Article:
This is all quite subtle and hard to pin down, after all, you have to be a miserable old curmudgeon to be anti-love don’t you?

‘Love Alone’ theology

Here are some symptoms of what I call ‘Love Alone’ theology

1. Love is spoken and sung about in ways that it is detached from the narrative of the Bible. Love becomes what we want it to be. Yet, in contrast, Christian love has a particular character – it is shaped by God’s self-giving love in Christ. It calls for a wholehearted response of obedience to God. It requires humility and repentance. It depends on God’s grace. It entails deep cost to the self.

2. The ‘content’ of love is assumed – the assumption being ‘sure we all know what love is don’t we?’. That content tends to be sentimentalised – love is warm, inclusive, feel-good, fulfilling. It is that which meets our deepest needs.

3. The difficulty of love is downplayed  – it is assumed that love is automatic and easy. Little or nothing is said about our own distorted loves and sinful desires.

4. The cost of love is ignored – love is that which brings happiness and joy, not that which often involves pain and sacrifice.

5. The focus of love tends to be individualistic – faith in God is what gives ‘me’ an experience of God’s love that brings me comfort and hope.

6. Love trumps all – if something is loving, the presence of love trumps all.  So, for example, a couple in love who want a baby to love pay a woman to rent her womb. Love trumps any ethical concerns over surrogacy. The outcome (love) justifies the means.

Comments, as ever, welcome.

Contested Love (5) the deadliest opponent of love?

9780300118308Getting back, eventually, to Simon May’s fascinating book Love: A History.

We are in chapter 7 on ‘Why Christian Love is not Unconditional’

We don’t tend to link thinking about money with thinking about love. They are very distinct things are they not? What has one to do with the other? We assume that wealth, and the things that go with it, are benign, if not actively good. It does not have much to say, one way or the other, about our loves lives does it?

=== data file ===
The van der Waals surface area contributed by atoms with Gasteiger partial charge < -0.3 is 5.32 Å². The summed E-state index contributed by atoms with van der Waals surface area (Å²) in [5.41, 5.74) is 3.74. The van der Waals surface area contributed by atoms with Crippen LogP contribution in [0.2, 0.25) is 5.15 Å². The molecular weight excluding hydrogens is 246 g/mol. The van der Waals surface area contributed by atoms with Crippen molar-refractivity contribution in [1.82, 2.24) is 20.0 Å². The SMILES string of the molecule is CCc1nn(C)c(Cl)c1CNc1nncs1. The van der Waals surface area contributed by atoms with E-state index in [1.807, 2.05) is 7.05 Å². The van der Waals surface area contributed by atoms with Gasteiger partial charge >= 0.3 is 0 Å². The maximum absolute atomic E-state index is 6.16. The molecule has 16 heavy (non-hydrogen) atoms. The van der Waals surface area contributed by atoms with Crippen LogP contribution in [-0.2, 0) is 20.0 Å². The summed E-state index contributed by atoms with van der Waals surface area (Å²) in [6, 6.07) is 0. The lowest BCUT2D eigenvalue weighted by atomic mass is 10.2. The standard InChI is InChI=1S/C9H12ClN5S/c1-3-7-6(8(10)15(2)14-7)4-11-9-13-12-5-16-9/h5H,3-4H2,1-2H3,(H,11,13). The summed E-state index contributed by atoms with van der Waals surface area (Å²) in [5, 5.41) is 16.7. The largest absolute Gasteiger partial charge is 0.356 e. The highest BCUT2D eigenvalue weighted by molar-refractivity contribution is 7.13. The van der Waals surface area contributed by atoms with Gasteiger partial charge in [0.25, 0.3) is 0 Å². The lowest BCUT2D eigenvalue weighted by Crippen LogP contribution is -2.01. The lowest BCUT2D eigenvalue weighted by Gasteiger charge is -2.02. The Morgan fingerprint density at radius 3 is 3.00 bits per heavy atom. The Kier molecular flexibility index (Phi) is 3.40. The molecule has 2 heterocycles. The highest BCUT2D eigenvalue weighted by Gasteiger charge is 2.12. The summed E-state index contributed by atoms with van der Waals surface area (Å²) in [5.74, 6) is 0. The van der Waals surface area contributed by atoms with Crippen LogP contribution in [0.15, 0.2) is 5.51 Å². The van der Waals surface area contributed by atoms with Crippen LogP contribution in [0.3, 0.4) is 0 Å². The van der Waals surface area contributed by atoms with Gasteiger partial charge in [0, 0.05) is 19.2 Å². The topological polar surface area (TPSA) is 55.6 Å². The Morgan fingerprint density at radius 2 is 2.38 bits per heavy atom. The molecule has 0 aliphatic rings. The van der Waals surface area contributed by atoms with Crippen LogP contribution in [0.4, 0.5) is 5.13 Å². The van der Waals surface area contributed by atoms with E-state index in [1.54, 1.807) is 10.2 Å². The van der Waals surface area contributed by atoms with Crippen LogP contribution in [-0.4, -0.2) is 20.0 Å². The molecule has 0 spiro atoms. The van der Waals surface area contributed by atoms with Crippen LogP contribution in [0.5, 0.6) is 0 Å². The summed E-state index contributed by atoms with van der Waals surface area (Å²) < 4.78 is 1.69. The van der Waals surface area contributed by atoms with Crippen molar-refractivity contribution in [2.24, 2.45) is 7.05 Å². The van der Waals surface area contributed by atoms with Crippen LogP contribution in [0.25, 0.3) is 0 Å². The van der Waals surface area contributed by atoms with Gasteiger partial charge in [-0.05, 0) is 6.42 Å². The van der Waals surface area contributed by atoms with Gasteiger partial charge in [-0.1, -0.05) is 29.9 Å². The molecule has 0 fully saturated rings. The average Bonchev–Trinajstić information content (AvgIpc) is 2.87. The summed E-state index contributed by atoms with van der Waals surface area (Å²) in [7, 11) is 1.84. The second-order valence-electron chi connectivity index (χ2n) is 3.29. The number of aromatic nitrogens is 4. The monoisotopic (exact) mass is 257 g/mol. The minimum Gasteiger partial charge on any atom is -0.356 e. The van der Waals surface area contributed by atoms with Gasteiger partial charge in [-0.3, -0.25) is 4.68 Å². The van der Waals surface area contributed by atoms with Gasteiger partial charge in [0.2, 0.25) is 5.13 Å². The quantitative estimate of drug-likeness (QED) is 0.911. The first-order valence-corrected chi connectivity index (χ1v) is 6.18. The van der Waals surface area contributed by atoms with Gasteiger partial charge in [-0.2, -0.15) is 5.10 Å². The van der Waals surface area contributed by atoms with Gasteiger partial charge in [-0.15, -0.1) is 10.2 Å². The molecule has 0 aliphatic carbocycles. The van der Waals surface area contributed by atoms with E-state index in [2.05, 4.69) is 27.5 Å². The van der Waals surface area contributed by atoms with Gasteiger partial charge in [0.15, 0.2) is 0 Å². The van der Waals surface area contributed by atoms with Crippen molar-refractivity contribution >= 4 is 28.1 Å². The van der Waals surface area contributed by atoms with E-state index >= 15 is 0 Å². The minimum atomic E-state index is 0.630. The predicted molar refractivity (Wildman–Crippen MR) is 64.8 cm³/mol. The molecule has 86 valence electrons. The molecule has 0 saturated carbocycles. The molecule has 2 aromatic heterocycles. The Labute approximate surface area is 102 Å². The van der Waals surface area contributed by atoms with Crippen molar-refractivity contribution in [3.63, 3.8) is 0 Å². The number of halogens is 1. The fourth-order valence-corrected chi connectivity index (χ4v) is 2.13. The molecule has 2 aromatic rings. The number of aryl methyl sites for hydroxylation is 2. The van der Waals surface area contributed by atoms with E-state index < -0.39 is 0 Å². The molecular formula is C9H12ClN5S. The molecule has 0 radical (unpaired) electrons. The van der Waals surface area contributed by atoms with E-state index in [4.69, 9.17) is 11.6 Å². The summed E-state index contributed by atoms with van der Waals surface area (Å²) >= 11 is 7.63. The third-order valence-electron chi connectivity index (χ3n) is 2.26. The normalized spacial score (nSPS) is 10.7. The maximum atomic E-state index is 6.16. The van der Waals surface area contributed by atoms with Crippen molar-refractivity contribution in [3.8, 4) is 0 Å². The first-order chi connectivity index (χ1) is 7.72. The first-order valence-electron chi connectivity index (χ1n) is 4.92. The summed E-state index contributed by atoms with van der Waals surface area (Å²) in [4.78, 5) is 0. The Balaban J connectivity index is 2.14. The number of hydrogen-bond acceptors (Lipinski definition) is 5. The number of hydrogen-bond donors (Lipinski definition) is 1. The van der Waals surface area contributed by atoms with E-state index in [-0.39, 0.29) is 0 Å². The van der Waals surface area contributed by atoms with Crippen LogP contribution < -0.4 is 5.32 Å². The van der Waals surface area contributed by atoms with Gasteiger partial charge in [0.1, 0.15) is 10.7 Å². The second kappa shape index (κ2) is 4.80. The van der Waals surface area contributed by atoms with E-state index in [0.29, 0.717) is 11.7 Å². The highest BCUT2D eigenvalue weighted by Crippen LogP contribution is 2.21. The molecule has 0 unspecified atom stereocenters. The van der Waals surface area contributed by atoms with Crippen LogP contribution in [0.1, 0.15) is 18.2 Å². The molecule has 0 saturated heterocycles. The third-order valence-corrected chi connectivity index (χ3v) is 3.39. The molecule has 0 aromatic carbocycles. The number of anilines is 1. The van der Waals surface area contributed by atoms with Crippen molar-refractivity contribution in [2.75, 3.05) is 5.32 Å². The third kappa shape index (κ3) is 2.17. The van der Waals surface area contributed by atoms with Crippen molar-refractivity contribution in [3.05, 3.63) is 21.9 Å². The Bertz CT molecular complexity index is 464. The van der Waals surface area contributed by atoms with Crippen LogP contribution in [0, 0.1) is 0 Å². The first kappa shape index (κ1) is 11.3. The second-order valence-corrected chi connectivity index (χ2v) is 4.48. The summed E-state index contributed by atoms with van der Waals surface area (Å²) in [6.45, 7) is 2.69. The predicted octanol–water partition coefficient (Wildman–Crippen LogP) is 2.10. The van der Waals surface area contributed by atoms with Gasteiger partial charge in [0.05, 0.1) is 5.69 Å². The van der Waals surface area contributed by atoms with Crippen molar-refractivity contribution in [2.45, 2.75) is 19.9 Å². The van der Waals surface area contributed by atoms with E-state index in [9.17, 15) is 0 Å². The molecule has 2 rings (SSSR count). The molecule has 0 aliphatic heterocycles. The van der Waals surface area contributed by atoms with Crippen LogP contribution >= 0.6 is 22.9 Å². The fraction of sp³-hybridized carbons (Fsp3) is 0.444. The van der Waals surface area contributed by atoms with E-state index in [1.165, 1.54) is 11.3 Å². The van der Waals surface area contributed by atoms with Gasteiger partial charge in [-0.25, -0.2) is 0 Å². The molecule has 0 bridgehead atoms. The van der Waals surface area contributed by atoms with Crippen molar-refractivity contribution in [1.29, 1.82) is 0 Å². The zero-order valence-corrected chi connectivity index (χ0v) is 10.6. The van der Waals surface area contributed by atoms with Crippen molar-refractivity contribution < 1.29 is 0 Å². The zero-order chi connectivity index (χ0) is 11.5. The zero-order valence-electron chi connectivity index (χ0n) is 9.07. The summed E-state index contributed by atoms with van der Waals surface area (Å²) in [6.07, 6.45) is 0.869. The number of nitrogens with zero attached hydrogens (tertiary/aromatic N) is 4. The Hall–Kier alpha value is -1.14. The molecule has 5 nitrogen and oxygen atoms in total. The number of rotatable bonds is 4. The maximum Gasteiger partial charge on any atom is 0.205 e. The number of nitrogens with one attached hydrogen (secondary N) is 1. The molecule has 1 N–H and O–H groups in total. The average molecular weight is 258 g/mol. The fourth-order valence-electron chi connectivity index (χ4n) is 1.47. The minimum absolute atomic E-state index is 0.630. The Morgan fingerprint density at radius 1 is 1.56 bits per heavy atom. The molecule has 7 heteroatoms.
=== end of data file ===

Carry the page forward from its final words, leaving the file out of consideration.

May writes as a philosopher looking in to Christian theology and ethics from the outside. While I don’t agree with some rather sweeping generalisations, he nails the Bible’s warnings about the spiritual danger of wealth and its connection to pride.

Pride destroys our capacity for love. Thus it is the deadliest sin of all.

Jesus’ greatest enemies, he says, are money, pride and hypocrisy. They feed into vanity, greed, selfishness, a lack of concern for others, and a vain morality that pretends to be for the good of others but is about making ourselves feel good.

Love, in contrast, is a determined focus on the good of the other.

“Jesus’ tremendous focus on money and the vices of pride – hypocrisy and self-righteousness – returns us to a central theme of this book: the precondition for love … is submission to the real presence of the other; submission to her individual lawfulness and what she calls on us to do …

And this is why money and the pride and self-sufficiency it fosters, are Jesus’ main target in his prophetic denunciations within the Gospels

… pride and the some of the conditions of wealth-accumulation can be huge impediments. Pride is about self-protection, self-sufficiency, barricading oneself against one’s neighbour, absorption in, or the business of self-esteem, a myopic dedication to one’s own prestige and power that darkness the mind to the reality of others – all attitudes that exclude submission; while the pursuit of wealth necessarily places the impersonal demand of utility at the centre of our relations with those caught up in this ambition – a far cry from the attentiveness that is at the heart of love …

This theme is so overwhelmingly pervasive in Jesus, that May asks this question.

What might your answer to it be ?

Why then has Jesus’ message been so perverted? Why has Christianised civilisation been so concerned with sex, and so much less inhibited by Jesus’ preaching against pride, possessions and power? Whether we are talking about the historical Church, the ‘civilising mission’ of Victorian Britain, the Communist Party of the Soviet Union (the atheistic embodiment of the deeply religious Russian nation) and its unspeakable vanity of bringing revolution to the whole world, the ‘manifest  destiny’ with which American ‘Anglo-Protestantism’ dignifies itself, or the Christian fundamentalism that gives it such strident voice today – in all these cases intense sexual prudery is combined with ruthless pursuit of power and property, flaunted with the very pride, the very self-congratulatory lording it over others, to which Jesus’ whole life and death are a standing reproach …